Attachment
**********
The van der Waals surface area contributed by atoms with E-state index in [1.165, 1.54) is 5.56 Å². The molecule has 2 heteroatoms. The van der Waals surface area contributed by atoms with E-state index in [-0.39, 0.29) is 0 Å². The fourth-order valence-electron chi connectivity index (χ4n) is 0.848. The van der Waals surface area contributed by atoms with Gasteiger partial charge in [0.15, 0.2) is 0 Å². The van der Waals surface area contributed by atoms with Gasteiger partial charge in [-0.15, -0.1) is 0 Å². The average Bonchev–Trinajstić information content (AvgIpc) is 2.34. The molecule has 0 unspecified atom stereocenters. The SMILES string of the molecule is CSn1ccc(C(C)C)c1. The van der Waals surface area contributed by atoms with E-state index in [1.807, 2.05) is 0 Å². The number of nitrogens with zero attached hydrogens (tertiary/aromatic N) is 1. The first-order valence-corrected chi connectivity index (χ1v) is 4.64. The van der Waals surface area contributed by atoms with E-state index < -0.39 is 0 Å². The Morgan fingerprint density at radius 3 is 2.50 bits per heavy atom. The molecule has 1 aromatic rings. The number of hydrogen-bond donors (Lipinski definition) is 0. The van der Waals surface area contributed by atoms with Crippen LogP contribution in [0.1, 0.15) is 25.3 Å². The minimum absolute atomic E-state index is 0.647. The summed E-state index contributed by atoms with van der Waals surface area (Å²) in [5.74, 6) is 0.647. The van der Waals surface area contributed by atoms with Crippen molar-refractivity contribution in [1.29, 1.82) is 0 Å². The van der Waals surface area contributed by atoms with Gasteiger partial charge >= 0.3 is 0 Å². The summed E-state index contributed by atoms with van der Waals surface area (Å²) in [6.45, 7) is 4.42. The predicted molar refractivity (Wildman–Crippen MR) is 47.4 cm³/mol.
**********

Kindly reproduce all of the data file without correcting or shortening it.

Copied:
The van der Waals surface area contributed by atoms with E-state index in [1.165, 1.54) is 5.56 Å². The molecule has 2 heteroatoms. The van der Waals surface area contributed by atoms with E-state index in [-0.39, 0.29) is 0 Å². The fourth-order valence-electron chi connectivity index (χ4n) is 0.848. The van der Waals surface area contributed by atoms with Gasteiger partial charge in [0.15, 0.2) is 0 Å². The van der Waals surface area contributed by atoms with Gasteiger partial charge in [-0.15, -0.1) is 0 Å². The average Bonchev–Trinajstić information content (AvgIpc) is 2.34. The molecule has 0 unspecified atom stereocenters. The SMILES string of the molecule is CSn1ccc(C(C)C)c1. The van der Waals surface area contributed by atoms with E-state index in [1.807, 2.05) is 0 Å². The number of nitrogens with zero attached hydrogens (tertiary/aromatic N) is 1. The first-order valence-corrected chi connectivity index (χ1v) is 4.64. The van der Waals surface area contributed by atoms with E-state index < -0.39 is 0 Å². The Morgan fingerprint density at radius 3 is 2.50 bits per heavy atom. The molecule has 1 aromatic rings. The number of hydrogen-bond donors (Lipinski definition) is 0. The van der Waals surface area contributed by atoms with Crippen LogP contribution in [0.1, 0.15) is 25.3 Å². The minimum absolute atomic E-state index is 0.647. The summed E-state index contributed by atoms with van der Waals surface area (Å²) in [5.74, 6) is 0.647. The van der Waals surface area contributed by atoms with Crippen molar-refractivity contribution in [1.29, 1.82) is 0 Å². The van der Waals surface area contributed by atoms with Gasteiger partial charge >= 0.3 is 0 Å². The summed E-state index contributed by atoms with van der Waals surface area (Å²) in [6.45, 7) is 4.42. The predicted molar refractivity (Wildman–Crippen MR) is 47.4 cm³/mol.